Next Gen Foods’ vegan chicken, Tindle, is already on sale in more than 500 restaurants worldwide, after making its debut in Singapore in March 2021.
Earlier this year, Tindle launched in the US, the UK and Germany – three of the world’s biggest markets for plant-based meat.
Tindle is also being served in Hong Kong, Macau and Malaysia in Asia, the Netherlands in Europe, and UAE in the Middle East. More markets should follow in the near future.
This rapid rollout is supported by a hefty US$100 million Series A round – a record for plant-based meat. Next Gen Foods also raised US$30 million in seed funding last year.
“We start with the countries who have the biggest impact on climate change, and that is the developed world,” Recker says.
“We want to give everyone worldwide the chance to have access to great protein and a balanced diet.”
What difference will new investment make?
Next Gen Foods’ main priority is building global recognition and a committed following for Tindle.
That means ramping up headcount in distribution and product development.
“We designed our business model and entire company strategy for quick scale-up,” Recker explains.
Chicken is a US$300 billion market, Recker highlights.
“If Tindle would, at some point, generate US$1 billion in revenue, that would be only 0.3% of the chicken market,” he says. “You can imagine, there is quite some funding needed to propel us there.”
Bigger distribution teams around the world can help promote Tindle and sign up more food outlets.
At the same time, new ways to make Tindle – including more cost-efficient production methods – can expand the customer base.
Some of Next Gen Foods’ technicians are also exploring non-chicken additions to the portfolio, such as dairy and seafood products, as part of a longer-term diversification plan.
“We designed our business model for quick scale-up”
To fast-track its marketing, Next Gen Foods debuted Tindle in high-end restaurants. Chefs are encouraged to create their own recipes, to give the Tindle brand extra cachet.
Tindle has since expanded into branded chains and quick service restaurants, thanks to the development of easy-to-serve products such as nuggets, patties and strips.
Next year, Tindle should also go on sale in food stores and supermarkets in certain countries.
“The majority of the revenue comes from retail,” Recker says.
“That will be a huge part of getting to the end consumer. We want to build the brand first and then enter retail, which is already in preparation.”
Recker founded Next Gen Foods with Andre Menezes – both food industry veterans.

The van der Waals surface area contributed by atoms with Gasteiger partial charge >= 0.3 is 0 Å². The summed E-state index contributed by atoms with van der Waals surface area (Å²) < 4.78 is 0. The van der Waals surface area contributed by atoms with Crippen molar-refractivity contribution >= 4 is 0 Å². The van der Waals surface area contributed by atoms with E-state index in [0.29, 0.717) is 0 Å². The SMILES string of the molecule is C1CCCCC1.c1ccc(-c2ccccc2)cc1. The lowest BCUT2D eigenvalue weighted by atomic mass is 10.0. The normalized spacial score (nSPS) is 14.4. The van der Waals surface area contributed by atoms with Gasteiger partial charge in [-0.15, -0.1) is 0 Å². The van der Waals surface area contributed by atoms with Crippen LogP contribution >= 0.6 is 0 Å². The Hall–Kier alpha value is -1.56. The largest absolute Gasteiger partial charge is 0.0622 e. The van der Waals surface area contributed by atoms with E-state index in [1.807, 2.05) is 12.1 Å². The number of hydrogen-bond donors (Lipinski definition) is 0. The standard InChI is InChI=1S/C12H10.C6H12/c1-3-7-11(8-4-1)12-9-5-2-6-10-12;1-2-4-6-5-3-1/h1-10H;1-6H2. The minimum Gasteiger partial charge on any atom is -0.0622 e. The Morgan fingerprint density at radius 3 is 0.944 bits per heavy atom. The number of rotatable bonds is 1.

Recker set up his first plant-based meat company, LikeMeat, in 2013. Menezes, Next Gen Foods CEO, was GM of Country Foods, a food distributor based in Singapore.
The pair first met through an introduction by Rohit Bhattahcarya, a former director at Temasek, Singapore’s state-backed investment fund. Bhattahcarya is now Next Gen Foods’ CFO.
Tindle is named after 19th-century physicist John Tyndall, a climate science pioneer.
Tyndall was one of the first people to show a link between the greenhouse effect and carbon dioxide in the atmosphere.
Why is Next Gen Foods worth backing?
Investor interest in plant-based meat is rising, as options increase, consumer awareness and spending grows, and more companies and talent join the sector.
To deliver large-scale impact, however, plant-based meat alternatives must win over the mass market, points out Mathys Boeren.
Boeren is CEO of Asia Sustainable Foods Platform – a wholly owned Temasek company and one of Next Gen Foods’ main investors.
Creating a plant-based meat alternative with the right taste, texture and nutritional profile – a challenge in itself – is not enough. Startups also need to be able to market and distribute their products worldwide too.
The Next Gen Foods team has a mix of deep business and technical know-how that is “quite unique” among foodtech startups, putting them in a good position to deliver on this promise, Boeren says.
“The only way we will make a difference in this market, in creating a sustainable food system, is if we reach scale, if it is easily available,” he adds.
“If we don’t do that, it will be a niche product; we will have failed on what we set out to do. That’s not what we’re looking for.”
“The only way we will make a difference is if we reach scale”
Temasek unveiled Asia Sustainable Foods Platform towards the end of last year as a way to maximize the value of its agrifood investments. Asia Sustainable Foods Platform allows Temasek to play a more active role in the agrifood space as an enabler and occasional operator.
One notable example is the upcoming launch of the Food Tech Innovation Centre (FTIC), a collaboration with A*Star – Singapore’s agency for science, technology and research.
FITC aims to make it easier to test and pilot new foodtech products, by providing access to high-demand equipment for example, or presentation spaces where startups can showcase their wares to prospective investors.
When FITC opens later this year, Next Gen Foods plans to open a global R&D hub as the facility’s anchor tenant.
Asia Sustainable Foods Platform can also help Next Gen Foods and other startups by facilitating tie-ups with other companies in its portfolio.
Companies that specialize in commercial-scale production for plant-based food could be useful for Next Gen Foods, for example.
“To make products – like New Gen Foods does – that make you come back time and time again is not simple,” Boeren says.
“To do that at scale, at a consistent quality, is almost an art form. We provide support that we really see as important.”